review about Rocket League back in August, and since then the game has changed a lot, and all of it in good ways. First, they've been releasing small DLC packs that add in new vehicles and customizations. There has also been some new maps added for free, including the first of many "non-standard" maps, answering my only criticism of the game. Psyonix's approach to DLC has been refreshing, with each DLC patch only locking the vehicles and cosmetics behind the paywall, but allowing everyone to enjoy the new maps. Even without the DLC, the game is well worth the money they are asking. There's not a great deal to add to my review, so I'll finish this the same way. Rocket League is beautiful in how simple it is, yet how complex it can be. I highly recommend it!
No 3: Fallout 4
Another game that I reviewed recently, Fallout 4 is still the game that's eating up most of my spare gaming time at the moment. Having spent another 30 hours on the game, I've installed some mods to fix some issues that I've found (for example the radio station used to alert you if a settlement needs help has some obnoxious music that loops continually, and that's gone now). I've also beaten two of the possible endings for the game, and while I can see why some people have an issue with the "twist", I personally enjoyed the story. I'm still really enjoying the exploration of the world, meeting some new companions and factions out there in the wasteland. I've also come to realization about Fallout 4: it's in no way an RPG any more. It is however, a rock solid open world action game with RPG elements. The only thing holding it back from being higher in the list is the buggy state of the game at release. Yes it's a Bethesda game and bugs are expected, but I personally can't rate it any higher because of those bugs.
No 2: The Witcher 3: Wild Hunt
In my review of the Witcher 3, I flat out stated that it's my favorite RPG. I stand by that 100 percent. The world that you experience as the witcher Geralt feels so lived in. You can find notes that lead you to quests without ever talking to someone who sends you on them. The combat makes you feel like a fast moving, superhuman mutant who could take down dragons and wyverns. And as I stated in my review, the story telling is brilliant, with characters who aren't black and white "good" or "evil" characters, but rather shades of grey with flawed characters who have redeeming qualities that almost force you to overlook the bad ones. It's a brilliant world, and I love it. Fully deserving of the top spot on this list, it's only trumped by one thing: the sheer amount of enjoyment I got from my number one game.
No 1: Kerbal Space Program
Kerbal Space Program was the first game I ever wrote a review for back when I started up this blog in 2013. I had no intention of writing reviews at the time, and this blog was supposed to be more about current events in gaming and my thoughts on them. But then I was so excited by KSP that I had to write a short review of it. It's poorly written, very short and a prime example of how I feel my focus has changed for this blog. When it was fully released earlier this year, I was still playing KSP on the odd occasion, but the release got me focused on it again and I wrote another, more lengthy review of the game.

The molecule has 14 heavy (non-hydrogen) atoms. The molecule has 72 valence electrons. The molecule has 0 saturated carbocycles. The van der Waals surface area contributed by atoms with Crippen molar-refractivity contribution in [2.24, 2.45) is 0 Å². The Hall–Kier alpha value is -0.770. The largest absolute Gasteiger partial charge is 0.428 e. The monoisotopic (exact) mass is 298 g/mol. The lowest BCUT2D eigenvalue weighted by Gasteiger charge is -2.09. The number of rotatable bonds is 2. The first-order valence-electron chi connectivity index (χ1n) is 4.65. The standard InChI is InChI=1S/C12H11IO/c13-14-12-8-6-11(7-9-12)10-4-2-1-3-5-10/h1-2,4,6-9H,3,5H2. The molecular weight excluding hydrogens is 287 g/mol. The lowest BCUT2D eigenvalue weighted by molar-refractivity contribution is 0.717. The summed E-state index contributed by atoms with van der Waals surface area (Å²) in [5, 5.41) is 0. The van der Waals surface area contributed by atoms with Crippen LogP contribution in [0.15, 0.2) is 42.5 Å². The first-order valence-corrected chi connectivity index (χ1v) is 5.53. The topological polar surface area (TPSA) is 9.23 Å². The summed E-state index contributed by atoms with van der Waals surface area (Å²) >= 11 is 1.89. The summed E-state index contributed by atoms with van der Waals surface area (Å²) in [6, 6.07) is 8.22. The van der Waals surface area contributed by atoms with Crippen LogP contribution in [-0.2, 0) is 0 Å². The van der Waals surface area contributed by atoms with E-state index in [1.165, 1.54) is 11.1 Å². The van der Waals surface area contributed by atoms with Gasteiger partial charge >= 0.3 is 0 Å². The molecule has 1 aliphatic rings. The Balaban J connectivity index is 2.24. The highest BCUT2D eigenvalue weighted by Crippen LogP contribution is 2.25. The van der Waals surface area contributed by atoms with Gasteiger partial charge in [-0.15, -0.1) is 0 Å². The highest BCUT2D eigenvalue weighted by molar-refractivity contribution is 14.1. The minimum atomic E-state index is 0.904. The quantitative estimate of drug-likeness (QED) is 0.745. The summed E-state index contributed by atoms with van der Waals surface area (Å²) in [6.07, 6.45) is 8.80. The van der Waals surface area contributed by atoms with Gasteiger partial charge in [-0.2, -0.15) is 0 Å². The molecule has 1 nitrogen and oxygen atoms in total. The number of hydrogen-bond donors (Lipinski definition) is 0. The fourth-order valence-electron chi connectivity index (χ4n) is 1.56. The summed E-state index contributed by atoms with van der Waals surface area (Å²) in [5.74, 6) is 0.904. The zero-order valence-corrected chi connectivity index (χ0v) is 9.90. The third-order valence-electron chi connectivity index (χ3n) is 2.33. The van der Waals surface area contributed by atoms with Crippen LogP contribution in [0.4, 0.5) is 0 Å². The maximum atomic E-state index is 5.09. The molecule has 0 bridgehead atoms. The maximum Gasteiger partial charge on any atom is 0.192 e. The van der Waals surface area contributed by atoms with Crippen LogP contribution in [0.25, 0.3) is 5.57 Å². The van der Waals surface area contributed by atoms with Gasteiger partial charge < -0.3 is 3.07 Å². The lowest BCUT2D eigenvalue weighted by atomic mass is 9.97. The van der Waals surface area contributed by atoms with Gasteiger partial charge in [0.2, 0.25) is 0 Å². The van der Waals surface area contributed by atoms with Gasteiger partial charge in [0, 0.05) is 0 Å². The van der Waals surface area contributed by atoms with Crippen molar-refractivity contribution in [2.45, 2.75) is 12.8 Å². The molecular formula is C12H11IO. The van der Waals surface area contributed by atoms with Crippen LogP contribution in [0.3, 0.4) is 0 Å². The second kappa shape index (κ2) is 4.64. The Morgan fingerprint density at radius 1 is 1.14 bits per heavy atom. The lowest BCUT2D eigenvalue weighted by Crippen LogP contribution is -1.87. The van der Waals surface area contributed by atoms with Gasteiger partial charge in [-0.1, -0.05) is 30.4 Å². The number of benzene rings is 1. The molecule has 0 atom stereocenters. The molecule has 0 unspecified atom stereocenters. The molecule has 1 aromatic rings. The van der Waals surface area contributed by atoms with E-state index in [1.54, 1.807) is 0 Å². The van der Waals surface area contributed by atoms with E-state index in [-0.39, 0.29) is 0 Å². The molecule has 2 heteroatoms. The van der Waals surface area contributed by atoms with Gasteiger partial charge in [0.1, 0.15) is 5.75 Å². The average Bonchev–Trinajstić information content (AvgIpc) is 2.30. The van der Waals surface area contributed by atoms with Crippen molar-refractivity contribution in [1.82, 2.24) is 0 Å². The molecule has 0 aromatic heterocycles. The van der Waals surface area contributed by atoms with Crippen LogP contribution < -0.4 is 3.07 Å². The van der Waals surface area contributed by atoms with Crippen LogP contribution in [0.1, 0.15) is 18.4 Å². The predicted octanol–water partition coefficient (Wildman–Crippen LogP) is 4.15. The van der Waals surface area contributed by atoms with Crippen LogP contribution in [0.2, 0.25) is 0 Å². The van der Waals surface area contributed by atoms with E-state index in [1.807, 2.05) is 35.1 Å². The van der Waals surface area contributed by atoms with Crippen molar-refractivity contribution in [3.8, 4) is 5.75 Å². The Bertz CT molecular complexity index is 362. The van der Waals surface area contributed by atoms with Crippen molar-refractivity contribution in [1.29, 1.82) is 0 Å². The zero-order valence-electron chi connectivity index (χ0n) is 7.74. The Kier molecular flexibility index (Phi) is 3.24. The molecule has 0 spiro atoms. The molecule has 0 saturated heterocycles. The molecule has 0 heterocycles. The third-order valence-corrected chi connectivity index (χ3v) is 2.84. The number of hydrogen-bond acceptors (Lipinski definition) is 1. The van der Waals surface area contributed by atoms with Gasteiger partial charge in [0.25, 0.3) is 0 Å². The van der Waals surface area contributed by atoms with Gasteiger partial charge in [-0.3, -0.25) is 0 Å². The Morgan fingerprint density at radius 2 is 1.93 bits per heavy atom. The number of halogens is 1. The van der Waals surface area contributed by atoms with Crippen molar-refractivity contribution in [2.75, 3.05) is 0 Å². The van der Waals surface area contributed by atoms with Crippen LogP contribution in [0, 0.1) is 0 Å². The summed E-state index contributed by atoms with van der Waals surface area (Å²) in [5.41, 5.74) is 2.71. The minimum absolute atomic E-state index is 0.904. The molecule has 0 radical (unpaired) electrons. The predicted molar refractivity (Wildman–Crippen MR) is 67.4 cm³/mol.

I can't help but feel that KSP is aimed at people, who just like me, built spaceships out of Lego instead of houses. Those of us who have always been interested in how mankind has been able to take metal, plastic and some fuel, combine those things into a rocket to send people to the moon or probes deep into space. It's a game that captures that sense of wonder and awe about space that I had at 10 years old, and allows me to feel it again at 26. And clearly I'm not alone in this, because KSP has one of the most passionate communities, one that is welcoming and friendly, willing to help out and teach you the ropes and even set you challenges to try and help you learn. I've said this in every review, but KSP even makes failure fun, and that it's not just because of the explosions, but also because you learn something. You learn that this design needs work, or even completely redone from the ground up.
And that's the point of the game: Kerbal Space Program makes learning about spaceflight fun. I've learnt more about spaceflight in 2 years of playing KSP than I ever did from watching documentaries, reading news articles or browsing Wikipedia. Concepts like delta-v, Hohmann transfers, aerobraking, lithobraking and all of the maneuvers required to efficiently fly in space are things I and many others would never have fully understood without playing this little indie game about green men trying to get into space. I could talk for hours about the many different missions I ran, the goals I set for myself and how I achieved them (or failed them in a blaze of glory), and I have done this with real life friends, who I'm sure won't be surprised by this choice when they read this. Kerbal Space Program will forever be in my top 10 games of all time, not just the top 10 of 2015.
So there it is, my top 10 games for 2015. Stay tuned to this blog for a big announcement regarding a little project that I'm working on that will be taking place right here! Consider this the announcement of the announcement. It's been a great year for gaming this year, and I'll be talking about that more in my 2015 Wrap Up coming soon. Until then, and as always,